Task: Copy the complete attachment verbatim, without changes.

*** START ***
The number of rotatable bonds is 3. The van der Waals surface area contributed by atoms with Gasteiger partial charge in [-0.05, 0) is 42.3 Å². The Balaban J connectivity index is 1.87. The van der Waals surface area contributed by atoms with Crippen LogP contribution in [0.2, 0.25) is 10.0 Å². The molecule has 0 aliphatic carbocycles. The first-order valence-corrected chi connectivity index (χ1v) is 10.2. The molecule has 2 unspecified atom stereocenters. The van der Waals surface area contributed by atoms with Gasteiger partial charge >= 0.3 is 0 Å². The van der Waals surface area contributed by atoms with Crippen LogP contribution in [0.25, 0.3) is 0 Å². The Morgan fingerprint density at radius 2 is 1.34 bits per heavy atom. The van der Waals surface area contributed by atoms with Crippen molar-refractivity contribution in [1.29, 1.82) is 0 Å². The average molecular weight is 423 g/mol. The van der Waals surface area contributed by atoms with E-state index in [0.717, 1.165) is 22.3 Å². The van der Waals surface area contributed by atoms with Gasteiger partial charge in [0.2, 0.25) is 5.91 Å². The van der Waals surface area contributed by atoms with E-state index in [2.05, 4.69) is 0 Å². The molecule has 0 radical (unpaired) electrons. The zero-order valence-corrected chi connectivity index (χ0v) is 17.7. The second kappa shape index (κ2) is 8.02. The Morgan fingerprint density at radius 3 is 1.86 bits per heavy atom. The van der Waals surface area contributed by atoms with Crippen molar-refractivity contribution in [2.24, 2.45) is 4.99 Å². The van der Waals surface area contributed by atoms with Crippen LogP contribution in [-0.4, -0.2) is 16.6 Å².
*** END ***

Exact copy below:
The number of rotatable bonds is 3. The van der Waals surface area contributed by atoms with Gasteiger partial charge in [-0.05, 0) is 42.3 Å². The Balaban J connectivity index is 1.87. The van der Waals surface area contributed by atoms with Crippen LogP contribution in [0.2, 0.25) is 10.0 Å². The molecule has 0 aliphatic carbocycles. The first-order valence-corrected chi connectivity index (χ1v) is 10.2. The molecule has 2 unspecified atom stereocenters. The van der Waals surface area contributed by atoms with Gasteiger partial charge >= 0.3 is 0 Å². The van der Waals surface area contributed by atoms with Crippen LogP contribution in [0.25, 0.3) is 0 Å². The Morgan fingerprint density at radius 2 is 1.34 bits per heavy atom. The van der Waals surface area contributed by atoms with Crippen molar-refractivity contribution in [1.29, 1.82) is 0 Å². The average molecular weight is 423 g/mol. The van der Waals surface area contributed by atoms with E-state index in [0.717, 1.165) is 22.3 Å². The van der Waals surface area contributed by atoms with Gasteiger partial charge in [0.2, 0.25) is 5.91 Å². The van der Waals surface area contributed by atoms with E-state index in [2.05, 4.69) is 0 Å². The molecule has 0 radical (unpaired) electrons. The zero-order valence-corrected chi connectivity index (χ0v) is 17.7. The second kappa shape index (κ2) is 8.02. The Morgan fingerprint density at radius 3 is 1.86 bits per heavy atom. The van der Waals surface area contributed by atoms with Crippen molar-refractivity contribution in [2.24, 2.45) is 4.99 Å². The van der Waals surface area contributed by atoms with Crippen LogP contribution in [-0.4, -0.2) is 16.6 Å².